It’s easier to deal with a situation if you have a realistic understanding of what you are up against. I have spent my professional life introducing teenagers to challenging technical subjects and, with this opinion piece, I’m taking a crack at discussing the spread of infectious diseases, such as COVID-19, with the wider audience. I hope you will be patient with me if I retread ground that is already familiar to you.
The human mind typically thinks in terms of what mathematicians call a “linear” process. In linear growth a fixed increment of change is added to the total output for each unit of time that passes. To illustrate, let’s play like a virus spreads according to a linear growth pattern with one new case added to the total for each day that passes. If we start with one case of the disease on day one there will be two cases by day 2, three cases by day 3, and so forth up to say 16 cases by day 16. The human mind easily copes with this type of model and attempts to apply it to any kind of growth process. However, diseases don’t spread through a population in a linear fashion — they spread exponentially.
Instead of additive increments, exponential growth is characterized by “doubling times,” and the output doubles with the passage of each doubling time. Returning to our hypothetical example from above, let’s once again start with one case on day 1 and assume a doubling time of 1 day. There would again be two cases on day 2, but four on day 3, eight on day 4, 16 on day 5, on up to 32,768 cases on day 16 (that is somewhat less than the estimated population of Cowley County). On day 17, there would be 65,536 cases. The spread of the disease starts slow, lulling us into a false sense of security, but soon accelerates to a terrifying level. Understanding exponential growth does not come naturally to the human mind, but treating exponential processes as though they were linear can lead to devastating errors of judgment. As an aside, compound interest follows this same basic law, which is probably why so few of us truly understand how our mortgages, vehicle loans, and IRA’s work. It is also the reason people erroneously assume that there is no immediate call for alarm in the early stages of an infectious disease outbreak when the case count is still small.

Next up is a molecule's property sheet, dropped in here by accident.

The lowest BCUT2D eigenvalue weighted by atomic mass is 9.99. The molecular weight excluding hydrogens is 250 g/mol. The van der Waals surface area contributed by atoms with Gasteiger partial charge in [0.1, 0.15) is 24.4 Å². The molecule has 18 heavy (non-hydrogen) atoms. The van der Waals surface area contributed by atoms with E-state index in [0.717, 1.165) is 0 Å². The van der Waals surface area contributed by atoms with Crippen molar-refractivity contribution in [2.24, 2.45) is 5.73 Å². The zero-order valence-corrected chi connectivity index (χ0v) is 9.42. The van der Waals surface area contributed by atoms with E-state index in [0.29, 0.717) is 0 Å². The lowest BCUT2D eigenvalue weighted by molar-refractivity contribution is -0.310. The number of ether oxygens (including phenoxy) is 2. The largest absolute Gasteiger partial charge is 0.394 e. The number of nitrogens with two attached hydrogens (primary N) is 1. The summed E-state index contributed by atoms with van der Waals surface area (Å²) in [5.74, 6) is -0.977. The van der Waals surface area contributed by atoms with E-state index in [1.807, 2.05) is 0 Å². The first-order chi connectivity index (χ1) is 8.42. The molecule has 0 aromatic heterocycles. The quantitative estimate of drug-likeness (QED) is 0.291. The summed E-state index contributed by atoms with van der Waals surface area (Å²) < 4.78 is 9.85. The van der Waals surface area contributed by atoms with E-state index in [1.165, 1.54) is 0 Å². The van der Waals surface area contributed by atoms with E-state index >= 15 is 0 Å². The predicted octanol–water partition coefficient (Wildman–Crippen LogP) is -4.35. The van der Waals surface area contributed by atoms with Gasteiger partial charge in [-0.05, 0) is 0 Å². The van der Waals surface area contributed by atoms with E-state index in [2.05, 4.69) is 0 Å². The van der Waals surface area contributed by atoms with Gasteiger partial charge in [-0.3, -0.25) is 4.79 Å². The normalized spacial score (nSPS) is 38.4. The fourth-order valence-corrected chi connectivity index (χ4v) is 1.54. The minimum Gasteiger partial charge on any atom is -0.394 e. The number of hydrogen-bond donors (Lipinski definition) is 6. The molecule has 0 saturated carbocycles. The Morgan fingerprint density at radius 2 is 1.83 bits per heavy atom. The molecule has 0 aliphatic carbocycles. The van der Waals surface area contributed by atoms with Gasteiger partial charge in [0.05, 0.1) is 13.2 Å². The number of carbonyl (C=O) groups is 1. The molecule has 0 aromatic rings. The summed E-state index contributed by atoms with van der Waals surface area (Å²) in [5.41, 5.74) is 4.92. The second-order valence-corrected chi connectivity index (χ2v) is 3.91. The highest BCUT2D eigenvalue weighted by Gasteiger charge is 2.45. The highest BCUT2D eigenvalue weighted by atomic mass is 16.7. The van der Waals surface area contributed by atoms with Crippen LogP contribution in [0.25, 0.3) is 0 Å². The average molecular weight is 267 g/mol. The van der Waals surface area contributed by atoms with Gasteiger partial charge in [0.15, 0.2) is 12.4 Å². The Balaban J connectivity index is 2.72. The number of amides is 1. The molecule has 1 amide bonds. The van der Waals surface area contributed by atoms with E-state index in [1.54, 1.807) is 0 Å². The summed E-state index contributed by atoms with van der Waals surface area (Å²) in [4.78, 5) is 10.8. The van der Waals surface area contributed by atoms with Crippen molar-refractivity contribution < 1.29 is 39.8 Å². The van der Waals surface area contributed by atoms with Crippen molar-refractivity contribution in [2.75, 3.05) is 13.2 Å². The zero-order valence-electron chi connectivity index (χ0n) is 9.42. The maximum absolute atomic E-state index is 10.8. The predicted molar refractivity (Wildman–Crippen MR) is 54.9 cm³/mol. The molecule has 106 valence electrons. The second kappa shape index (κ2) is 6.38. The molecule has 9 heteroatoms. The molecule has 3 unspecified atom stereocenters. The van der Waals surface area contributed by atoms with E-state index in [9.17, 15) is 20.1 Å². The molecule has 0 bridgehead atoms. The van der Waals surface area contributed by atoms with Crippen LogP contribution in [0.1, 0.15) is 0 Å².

We can use the above example to illustrate the critical importance of slowing the transmission rate of a disease and, thus, increasing the doubling time for its spread as much as possible. For instance, if the doubling time in the above example were 2 days, instead of 1, the number of cases on day 16 would be only 181 and we wouldn’t reach 32,768 cases until day 31. That would help smooth out the demand on medical resources and buy more time to develop new therapies and, eventually, a vaccine.
Finally, for COVID-19 it is rather easy to dramatically lower the rate of transmission and increase the doubling time, but we all must do 4 simple things: wear a mask or other face covering in public, maintain a social distance of 6 feet whenever possible, wash our hands frequently, and avoid touching our faces as much as possible. Each of these measures may be a bit annoying at first, but they quickly become habitual and our accumulated experience with the disease has indicated that they are very effective in slowing the spread of the virus. Once again, however, for them to work their magic we all must participate. Given the current situation (3,290,000 cases in the U.S., with 137,000 deaths recorded at this writing), is it asking too much that we all do these things both for ourselves and each other?
I will close by commending the Winfield City Commission for having the courage to pass a mask ordinance last week and I urge the other units of local government in Cowley County to do the same.
David R. Stinemetze